Fifteen years ago if you went to a gathering of copyright practitioners and academics, it would be taken as a given that copyright was a valid, socially desirable institution/law/theory. Now that is not the cases.
There is a substantial amount of the academic community, which is developed with the whole [Lawrence] Lessig [Creative Commons] phenomena that sees copyright as an over-protective monopoly, a threat to freedom of speech and creativity.
That has spread into an international debate in the same area, which has been co-opted by the anti-copyright legislative forces as a socially legitimizing argument for their own position. That's not good for us; it's really bad.
[The anti-copyright forces] have way more money than [the music industry]. Now for the first time in the 20th and 21st centuries, they have a legitimate cultural, constitutional, legal theory/argument that's been developed by Lessig and his followers .
First, that's not good because it's been accepted into the mainstream and it's giving the opposition forces to copyright a lot of ammunition to go with and to legitimize their argument.
Second, remembering that U.S. companies earn a lot of money in Europe, in the European common market, copyright is controlled through the European Commission. One of the commission's jobs is to enhance the free-flow of goods, and there are some who see copyright as an impediment to that.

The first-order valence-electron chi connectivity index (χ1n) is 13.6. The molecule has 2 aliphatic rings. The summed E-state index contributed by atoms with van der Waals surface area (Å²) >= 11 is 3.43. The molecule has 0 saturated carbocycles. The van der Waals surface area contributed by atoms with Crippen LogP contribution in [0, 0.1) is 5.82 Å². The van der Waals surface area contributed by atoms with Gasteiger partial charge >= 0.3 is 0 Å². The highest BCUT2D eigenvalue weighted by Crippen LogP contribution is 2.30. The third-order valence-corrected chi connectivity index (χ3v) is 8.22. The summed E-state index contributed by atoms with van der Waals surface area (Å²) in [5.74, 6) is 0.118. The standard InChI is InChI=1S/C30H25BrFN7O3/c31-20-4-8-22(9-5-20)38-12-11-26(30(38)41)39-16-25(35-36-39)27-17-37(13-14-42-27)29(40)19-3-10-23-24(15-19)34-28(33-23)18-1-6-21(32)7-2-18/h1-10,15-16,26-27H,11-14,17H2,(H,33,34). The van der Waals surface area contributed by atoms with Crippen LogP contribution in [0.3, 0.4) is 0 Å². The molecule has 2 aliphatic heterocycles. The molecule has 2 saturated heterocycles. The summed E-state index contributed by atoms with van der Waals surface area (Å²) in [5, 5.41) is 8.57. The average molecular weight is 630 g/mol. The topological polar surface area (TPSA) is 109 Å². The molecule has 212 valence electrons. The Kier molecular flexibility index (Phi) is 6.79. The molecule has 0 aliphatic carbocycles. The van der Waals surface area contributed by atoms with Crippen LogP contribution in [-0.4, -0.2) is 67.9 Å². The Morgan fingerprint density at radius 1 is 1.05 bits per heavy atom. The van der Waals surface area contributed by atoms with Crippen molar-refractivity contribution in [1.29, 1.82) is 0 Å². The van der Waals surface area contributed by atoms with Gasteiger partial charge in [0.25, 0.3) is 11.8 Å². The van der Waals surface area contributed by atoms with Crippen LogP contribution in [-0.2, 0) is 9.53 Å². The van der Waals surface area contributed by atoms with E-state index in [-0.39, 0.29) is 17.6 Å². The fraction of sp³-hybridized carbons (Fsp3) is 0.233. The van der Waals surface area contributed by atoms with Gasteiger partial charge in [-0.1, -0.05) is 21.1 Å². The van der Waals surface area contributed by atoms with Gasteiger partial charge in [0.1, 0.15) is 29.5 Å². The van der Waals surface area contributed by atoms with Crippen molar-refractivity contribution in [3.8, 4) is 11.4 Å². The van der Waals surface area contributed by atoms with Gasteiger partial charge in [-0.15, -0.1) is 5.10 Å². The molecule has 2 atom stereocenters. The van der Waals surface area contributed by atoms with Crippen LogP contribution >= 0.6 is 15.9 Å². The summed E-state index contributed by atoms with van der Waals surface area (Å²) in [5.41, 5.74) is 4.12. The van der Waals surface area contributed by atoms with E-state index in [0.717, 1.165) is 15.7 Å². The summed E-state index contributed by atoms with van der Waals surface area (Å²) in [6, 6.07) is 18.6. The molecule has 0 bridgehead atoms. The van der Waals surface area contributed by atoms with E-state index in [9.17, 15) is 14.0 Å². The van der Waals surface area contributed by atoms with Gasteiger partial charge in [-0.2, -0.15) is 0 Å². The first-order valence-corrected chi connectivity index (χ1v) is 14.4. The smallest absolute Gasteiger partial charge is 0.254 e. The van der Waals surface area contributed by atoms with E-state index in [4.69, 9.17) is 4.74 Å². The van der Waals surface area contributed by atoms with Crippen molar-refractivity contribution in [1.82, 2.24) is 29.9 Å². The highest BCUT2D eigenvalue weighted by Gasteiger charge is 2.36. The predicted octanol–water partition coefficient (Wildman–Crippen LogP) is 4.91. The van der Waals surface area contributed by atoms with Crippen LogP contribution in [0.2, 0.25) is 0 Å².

Europe traditionally viewed copyright as an inalienable cultural value that was to be protected at all costs. That has been substantially eroded by the more economic perspective of the common market. If the income for copyright holdings outside the U.S. is reduced and we're the original copyright holders, then income goes down.
Now there's a real push by the U.S. government to extend copyright protection from 50 to 70 years, but they're not reviving works that go into the public domain, which means that bundle of American copyright from 1920s, 30s, 40s or whatever, which have produced a great deal of income for American companies and the American economy, are threatened.
What is the most important issue for 2005?
Legislation. Americans must focus more on lobbying efforts, both domestically and internationally.